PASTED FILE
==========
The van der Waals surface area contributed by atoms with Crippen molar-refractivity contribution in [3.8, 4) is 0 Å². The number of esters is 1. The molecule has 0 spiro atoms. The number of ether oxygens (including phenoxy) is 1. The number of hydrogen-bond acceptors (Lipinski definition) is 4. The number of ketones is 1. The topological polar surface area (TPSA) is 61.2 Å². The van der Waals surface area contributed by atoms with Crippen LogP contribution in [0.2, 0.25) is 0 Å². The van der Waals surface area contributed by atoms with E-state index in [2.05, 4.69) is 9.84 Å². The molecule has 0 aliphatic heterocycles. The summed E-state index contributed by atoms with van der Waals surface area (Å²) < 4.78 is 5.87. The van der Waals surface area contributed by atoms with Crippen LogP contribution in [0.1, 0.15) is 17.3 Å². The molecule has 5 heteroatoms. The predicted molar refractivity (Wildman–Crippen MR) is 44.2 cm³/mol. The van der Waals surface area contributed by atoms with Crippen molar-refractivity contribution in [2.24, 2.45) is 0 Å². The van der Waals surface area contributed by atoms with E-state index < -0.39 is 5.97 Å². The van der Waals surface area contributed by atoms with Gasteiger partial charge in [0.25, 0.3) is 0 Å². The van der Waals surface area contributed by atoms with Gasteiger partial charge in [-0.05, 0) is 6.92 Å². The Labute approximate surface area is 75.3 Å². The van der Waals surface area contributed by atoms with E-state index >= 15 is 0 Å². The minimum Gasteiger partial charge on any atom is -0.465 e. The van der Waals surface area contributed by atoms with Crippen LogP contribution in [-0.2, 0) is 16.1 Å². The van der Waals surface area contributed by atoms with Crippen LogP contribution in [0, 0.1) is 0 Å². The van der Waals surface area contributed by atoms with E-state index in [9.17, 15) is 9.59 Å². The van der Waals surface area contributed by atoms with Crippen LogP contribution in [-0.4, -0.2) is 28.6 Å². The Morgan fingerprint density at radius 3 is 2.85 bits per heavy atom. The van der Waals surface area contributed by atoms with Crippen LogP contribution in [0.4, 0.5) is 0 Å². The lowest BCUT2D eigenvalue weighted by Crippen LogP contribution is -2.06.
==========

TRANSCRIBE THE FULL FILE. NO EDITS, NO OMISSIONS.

The van der Waals surface area contributed by atoms with Crippen molar-refractivity contribution in [3.8, 4) is 0 Å². The number of esters is 1. The molecule has 0 spiro atoms. The number of ether oxygens (including phenoxy) is 1. The number of hydrogen-bond acceptors (Lipinski definition) is 4. The number of ketones is 1. The topological polar surface area (TPSA) is 61.2 Å². The van der Waals surface area contributed by atoms with Crippen LogP contribution in [0.2, 0.25) is 0 Å². The van der Waals surface area contributed by atoms with E-state index in [2.05, 4.69) is 9.84 Å². The molecule has 0 aliphatic heterocycles. The summed E-state index contributed by atoms with van der Waals surface area (Å²) < 4.78 is 5.87. The van der Waals surface area contributed by atoms with Crippen LogP contribution in [0.1, 0.15) is 17.3 Å². The molecule has 5 heteroatoms. The predicted molar refractivity (Wildman–Crippen MR) is 44.2 cm³/mol. The van der Waals surface area contributed by atoms with Crippen molar-refractivity contribution in [2.24, 2.45) is 0 Å². The van der Waals surface area contributed by atoms with E-state index < -0.39 is 5.97 Å². The van der Waals surface area contributed by atoms with Gasteiger partial charge in [0.25, 0.3) is 0 Å². The van der Waals surface area contributed by atoms with Gasteiger partial charge in [-0.05, 0) is 6.92 Å². The Labute approximate surface area is 75.3 Å². The van der Waals surface area contributed by atoms with E-state index >= 15 is 0 Å². The minimum Gasteiger partial charge on any atom is -0.465 e. The van der Waals surface area contributed by atoms with Crippen LogP contribution in [-0.2, 0) is 16.1 Å². The van der Waals surface area contributed by atoms with Crippen LogP contribution in [0, 0.1) is 0 Å². The van der Waals surface area contributed by atoms with E-state index in [9.17, 15) is 9.59 Å². The van der Waals surface area contributed by atoms with Crippen LogP contribution in [-0.4, -0.2) is 28.6 Å². The Morgan fingerprint density at radius 3 is 2.85 bits per heavy atom. The van der Waals surface area contributed by atoms with Crippen LogP contribution in [0.4, 0.5) is 0 Å². The lowest BCUT2D eigenvalue weighted by Crippen LogP contribution is -2.06.